POINT PLEASANT — The Season of Lent is under way as is the annual Lenten Luncheon Series hosted by the Mason County Ministerial Association.
Each week, a different church provides the meal and message, though all luncheons are held at Trinity UM Church in Point Pleasant. Lunch is served every Wednesday at 11:45 a.m. through the season of Lent. Lunch is free, though donations are appreciated and used for the ongoing ministries of the ministerial association. Meals consist of soup, sandwiches, cookies and drinks.
Speaking of meals, a lot of people give up certain foods when deciding to give up something for Lent. Pastor Matt Dotson of Good Shepherd UM Church, whose members served the meal this week, said Lent is about more than giving something up. Dotson reflected back on a Bible Study discussion about Lent which took the angle of the season being about discovery and growth.
“It’s a time to reflect over our year,” Dotson explained, adding, when Easter Sunday arrives it is a new start, and new year, for everyone.
Dotson added, those 40 days of Lent are more then giving up something but discovering something, and asking yourself “What can I do better?”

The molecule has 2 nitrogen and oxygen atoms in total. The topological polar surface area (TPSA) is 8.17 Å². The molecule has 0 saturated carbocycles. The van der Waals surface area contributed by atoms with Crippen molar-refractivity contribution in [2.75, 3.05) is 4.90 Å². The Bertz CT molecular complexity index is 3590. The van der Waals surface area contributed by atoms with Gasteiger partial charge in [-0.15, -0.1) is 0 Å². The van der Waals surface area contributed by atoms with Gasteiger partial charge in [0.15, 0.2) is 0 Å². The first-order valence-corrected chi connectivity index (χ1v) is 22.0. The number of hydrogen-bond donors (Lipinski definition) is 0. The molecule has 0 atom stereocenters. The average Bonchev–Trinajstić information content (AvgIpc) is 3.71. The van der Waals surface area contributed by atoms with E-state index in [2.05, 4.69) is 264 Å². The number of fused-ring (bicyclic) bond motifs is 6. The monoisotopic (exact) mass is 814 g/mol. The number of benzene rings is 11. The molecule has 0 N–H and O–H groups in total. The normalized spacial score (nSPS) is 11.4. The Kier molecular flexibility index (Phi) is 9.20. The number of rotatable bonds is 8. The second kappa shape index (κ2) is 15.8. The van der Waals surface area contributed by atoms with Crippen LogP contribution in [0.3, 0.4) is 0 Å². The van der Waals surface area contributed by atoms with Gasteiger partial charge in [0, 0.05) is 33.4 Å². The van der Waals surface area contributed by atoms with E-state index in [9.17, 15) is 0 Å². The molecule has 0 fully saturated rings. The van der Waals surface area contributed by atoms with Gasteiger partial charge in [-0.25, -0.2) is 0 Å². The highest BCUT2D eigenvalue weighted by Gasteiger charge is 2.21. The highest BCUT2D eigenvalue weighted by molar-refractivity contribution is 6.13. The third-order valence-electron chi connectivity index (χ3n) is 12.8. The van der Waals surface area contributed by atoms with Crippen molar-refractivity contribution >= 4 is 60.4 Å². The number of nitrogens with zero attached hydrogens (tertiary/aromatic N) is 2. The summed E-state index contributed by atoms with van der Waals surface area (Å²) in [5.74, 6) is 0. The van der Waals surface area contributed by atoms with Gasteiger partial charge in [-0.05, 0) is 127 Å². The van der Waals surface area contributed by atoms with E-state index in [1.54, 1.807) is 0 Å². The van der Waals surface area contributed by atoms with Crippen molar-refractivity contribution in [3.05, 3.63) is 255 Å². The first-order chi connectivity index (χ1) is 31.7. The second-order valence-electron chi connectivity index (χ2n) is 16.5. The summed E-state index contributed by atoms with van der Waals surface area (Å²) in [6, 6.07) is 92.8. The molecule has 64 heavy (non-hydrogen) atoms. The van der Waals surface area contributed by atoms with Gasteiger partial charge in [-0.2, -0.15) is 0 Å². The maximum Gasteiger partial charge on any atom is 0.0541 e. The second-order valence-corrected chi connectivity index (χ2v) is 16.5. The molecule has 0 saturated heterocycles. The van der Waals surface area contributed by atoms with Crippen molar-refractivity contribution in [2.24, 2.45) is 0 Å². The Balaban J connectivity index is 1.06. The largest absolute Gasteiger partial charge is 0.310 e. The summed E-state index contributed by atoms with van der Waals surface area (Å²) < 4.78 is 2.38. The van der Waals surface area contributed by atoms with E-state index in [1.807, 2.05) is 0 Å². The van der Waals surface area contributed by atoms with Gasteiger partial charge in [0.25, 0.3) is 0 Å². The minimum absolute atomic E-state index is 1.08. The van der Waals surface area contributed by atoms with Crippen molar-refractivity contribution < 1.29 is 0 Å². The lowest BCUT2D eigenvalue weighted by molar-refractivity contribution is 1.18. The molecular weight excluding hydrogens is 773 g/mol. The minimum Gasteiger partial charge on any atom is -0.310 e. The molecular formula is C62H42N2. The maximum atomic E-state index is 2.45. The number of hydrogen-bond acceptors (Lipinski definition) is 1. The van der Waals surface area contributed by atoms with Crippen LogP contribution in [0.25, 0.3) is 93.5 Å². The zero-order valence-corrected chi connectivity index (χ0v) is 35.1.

The season of Lent lasts 40 days, not counting Sundays, and begins on Ash Wednesday, typically continuing up to Maundy Thursday or Easter Eve. Lent comes from the Anglo Saxon word lencten, which means “spring” and the 40 days represents the time Jesus spent in the wilderness, enduring the temptation of Satan and preparing to begin his ministry, according to the United Methodist Church.
The UMC also describes Lent as a time of repentance, fasting and preparation for the coming of Easter. It is a time of self-examination and reflection. In the early church, Lent was a time to prepare new converts for baptism. Today, Christians focus on their relationship with God, often choosing to give up something or to volunteer and give of themselves for others.
Sundays in Lent are not counted in the 40 days because each Sunday represents a “mini-Easter” and the reverent spirit of Lent is tempered with joyful anticipation of the Resurrection, according to the UMC.
The weekly services are non-denominational and everyone is invited to attend.
Portions of this article provided by the UMC found at http://www.umc.org.
Reach Beth Sergent at [email protected] or on Twitter @BSergentWrites.